As noted in the earlier article, there was a Green surge on the left – the Greens have been the CDU’s junior coalition partner in Hesse since 2013 – and an anti-immigrant AFD surge on the right, while the smaller liberal FDP and the left-wing Linke party both posted modest gains too.
The upshot is that the Hesse results heightened further fragmentation of Germany’s old two-party system, with the coalition SPD faring the worst and continuing to suffer for its role as Mrs Merkel’s grudging coalition partner. As a result, Europe’s historically most important centre-left party the SPD is now in retreat and facing the same uncertainties as sister parties in France, Greece and the Netherlands.
Mrs Merkel will be sorely missed as she has dominated German politics for so long that her departure is bound to be traumatic. Her country’s economic strength has protected many Germans from the stresses that other nations have suffered and she has been a beacon of hope for dispossessed and disenfranchised migrants from around the world.
But it is precisely the open door migration crisis of 2015 that has had the most consequences to her electoral reverses, and despite warnings from allies to shift gears, she stood by her humanitarian instincts. The warning was on the wall for Mrs Merkel as some watched with dismay her skirmishes with her various CSU coalition partners and sensed that her authority was ebbing.
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And whatever the outcome of the internal party manoeuvring within the CDU and the SPD over the next few weeks, many expect a fragile Grand Coalition in Berlin to translate into a continuing policy paralysis, precluding any further steps towards “ever closer union” on the European project, and stripping much if any of the remaining vestiges of friendly cover that may exist for Italy within the European Commission and Council.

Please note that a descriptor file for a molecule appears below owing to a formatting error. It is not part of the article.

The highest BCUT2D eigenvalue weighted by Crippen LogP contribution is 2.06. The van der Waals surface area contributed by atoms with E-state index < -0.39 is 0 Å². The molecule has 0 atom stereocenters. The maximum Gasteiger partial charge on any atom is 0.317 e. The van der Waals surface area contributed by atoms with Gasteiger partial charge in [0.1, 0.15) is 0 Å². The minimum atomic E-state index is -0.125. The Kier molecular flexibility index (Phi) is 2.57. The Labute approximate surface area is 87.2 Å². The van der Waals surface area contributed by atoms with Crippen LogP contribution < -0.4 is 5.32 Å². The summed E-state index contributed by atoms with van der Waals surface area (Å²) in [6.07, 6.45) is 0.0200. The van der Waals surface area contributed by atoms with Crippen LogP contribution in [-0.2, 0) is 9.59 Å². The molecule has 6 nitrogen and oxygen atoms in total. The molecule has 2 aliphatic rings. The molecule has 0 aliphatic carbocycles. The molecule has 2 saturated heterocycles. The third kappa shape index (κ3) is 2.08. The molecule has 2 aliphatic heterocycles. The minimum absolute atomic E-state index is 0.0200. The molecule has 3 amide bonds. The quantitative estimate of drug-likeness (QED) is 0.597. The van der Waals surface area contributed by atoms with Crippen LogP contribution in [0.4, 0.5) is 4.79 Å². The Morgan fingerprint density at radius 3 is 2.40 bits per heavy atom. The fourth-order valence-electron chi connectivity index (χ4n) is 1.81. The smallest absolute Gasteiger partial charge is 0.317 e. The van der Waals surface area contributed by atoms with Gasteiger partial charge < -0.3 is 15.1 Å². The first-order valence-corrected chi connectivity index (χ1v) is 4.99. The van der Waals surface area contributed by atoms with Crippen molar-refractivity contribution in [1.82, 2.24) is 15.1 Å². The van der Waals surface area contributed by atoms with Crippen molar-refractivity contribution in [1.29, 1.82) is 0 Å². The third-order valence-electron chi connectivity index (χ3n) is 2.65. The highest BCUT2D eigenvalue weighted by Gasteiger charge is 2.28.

The power vacuum after Merkel is the most worrying as some important decisions need to be made by year end in the EU, as some had hoped that a summit in December would be the moment to make progress on a common European asylum policy and changes to the Eurozone before European elections in 2019.
Not having a firm pair of guiding hands from Germany will make these tasks more difficult to achieve. But the recent signs in European politics have been pointing towards this political uncertainty with a wider pattern across Europe resulting in declining trust in traditional parties, surging support for the radical left and right, and political fragmentation.
All these factors make it even harder for the EU’s 28 governments to make decisions, especially in meeting Mrs Merkel’s key promises on multilateral cooperation on the basis of democracy, respect for the law and human dignity.
In the international arena, Mrs Merkel has kept anti-Americanism at bay in Germany and she has kept Europeans united over sanctions on Russia, and these might now be in doubt after she leaves, with the new Italian populist party advocating better Russian ties.
In other areas, the Chancellors exit might not be an important factor and is unlikely to have an impact on Brexit according to many observer’s , noting that the EU commission and President are in the driving seat on the Brexit negotiations with the UK.
The key battlefield in German politics is whether the grand coalition will continue and whether the allied parties will put aside their bitter differences following the Hesse results and learn from their mistakes and focus on what the German population wants of them.
It will be hard, especially for those parties like the SPD and CDU that have assumed that they will remain indefinitely in power and brushed aside as upstarts the rise of the Greens and the far right parties.
The final question is what will Mrs Merkel do after she retires? Will she opt to become President of the EU Commission or President of the European Council so that she can still influence European policy as a grand old statesperson, or will her pride stop her from taking these jobs and having to go and ask her successors in Germany for favours to implement policies?
No one can predict what this lady will do, having risen from a humble background in Germany and making her sympathetic to issues that others preferred to ignore.
Dr. Mohamed Ramady is an energy economist and geo political expert on the GCC and former Professor at King Fahd University of Petroleum and Minerals, Dhahran , Saudi Arabia and co author of ‘ OPEC in a Post Shale world – where to next?’. His latest book is on ‘Saudi Aramco 2030: Post IPO challenges’.